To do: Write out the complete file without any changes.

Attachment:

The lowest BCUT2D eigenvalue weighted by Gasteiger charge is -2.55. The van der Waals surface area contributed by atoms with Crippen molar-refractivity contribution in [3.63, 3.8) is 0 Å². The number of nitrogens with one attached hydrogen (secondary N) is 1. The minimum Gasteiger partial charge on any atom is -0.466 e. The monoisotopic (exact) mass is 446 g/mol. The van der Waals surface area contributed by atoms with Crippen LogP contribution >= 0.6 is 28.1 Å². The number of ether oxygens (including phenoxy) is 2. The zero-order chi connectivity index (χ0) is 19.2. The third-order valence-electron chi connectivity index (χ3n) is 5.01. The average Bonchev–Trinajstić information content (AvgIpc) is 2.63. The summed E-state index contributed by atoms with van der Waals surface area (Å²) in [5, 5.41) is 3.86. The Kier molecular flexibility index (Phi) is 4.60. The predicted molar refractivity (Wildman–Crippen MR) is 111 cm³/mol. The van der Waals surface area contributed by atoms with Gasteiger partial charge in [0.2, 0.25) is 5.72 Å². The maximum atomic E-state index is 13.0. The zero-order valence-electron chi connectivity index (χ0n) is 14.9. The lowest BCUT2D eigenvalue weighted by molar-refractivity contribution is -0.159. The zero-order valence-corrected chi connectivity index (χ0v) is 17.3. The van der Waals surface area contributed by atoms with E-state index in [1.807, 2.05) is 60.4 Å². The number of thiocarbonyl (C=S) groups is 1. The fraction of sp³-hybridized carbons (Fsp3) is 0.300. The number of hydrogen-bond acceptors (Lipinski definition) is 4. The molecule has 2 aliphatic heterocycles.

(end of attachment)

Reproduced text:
The lowest BCUT2D eigenvalue weighted by Gasteiger charge is -2.55. The van der Waals surface area contributed by atoms with Crippen molar-refractivity contribution in [3.63, 3.8) is 0 Å². The number of nitrogens with one attached hydrogen (secondary N) is 1. The minimum Gasteiger partial charge on any atom is -0.466 e. The monoisotopic (exact) mass is 446 g/mol. The van der Waals surface area contributed by atoms with Crippen LogP contribution >= 0.6 is 28.1 Å². The number of ether oxygens (including phenoxy) is 2. The zero-order chi connectivity index (χ0) is 19.2. The third-order valence-electron chi connectivity index (χ3n) is 5.01. The average Bonchev–Trinajstić information content (AvgIpc) is 2.63. The summed E-state index contributed by atoms with van der Waals surface area (Å²) in [5, 5.41) is 3.86. The Kier molecular flexibility index (Phi) is 4.60. The predicted molar refractivity (Wildman–Crippen MR) is 111 cm³/mol. The van der Waals surface area contributed by atoms with Gasteiger partial charge in [0.2, 0.25) is 5.72 Å². The maximum atomic E-state index is 13.0. The zero-order valence-electron chi connectivity index (χ0n) is 14.9. The lowest BCUT2D eigenvalue weighted by molar-refractivity contribution is -0.159. The zero-order valence-corrected chi connectivity index (χ0v) is 17.3. The van der Waals surface area contributed by atoms with E-state index in [1.807, 2.05) is 60.4 Å². The number of thiocarbonyl (C=S) groups is 1. The fraction of sp³-hybridized carbons (Fsp3) is 0.300. The number of hydrogen-bond acceptors (Lipinski definition) is 4. The molecule has 2 aliphatic heterocycles.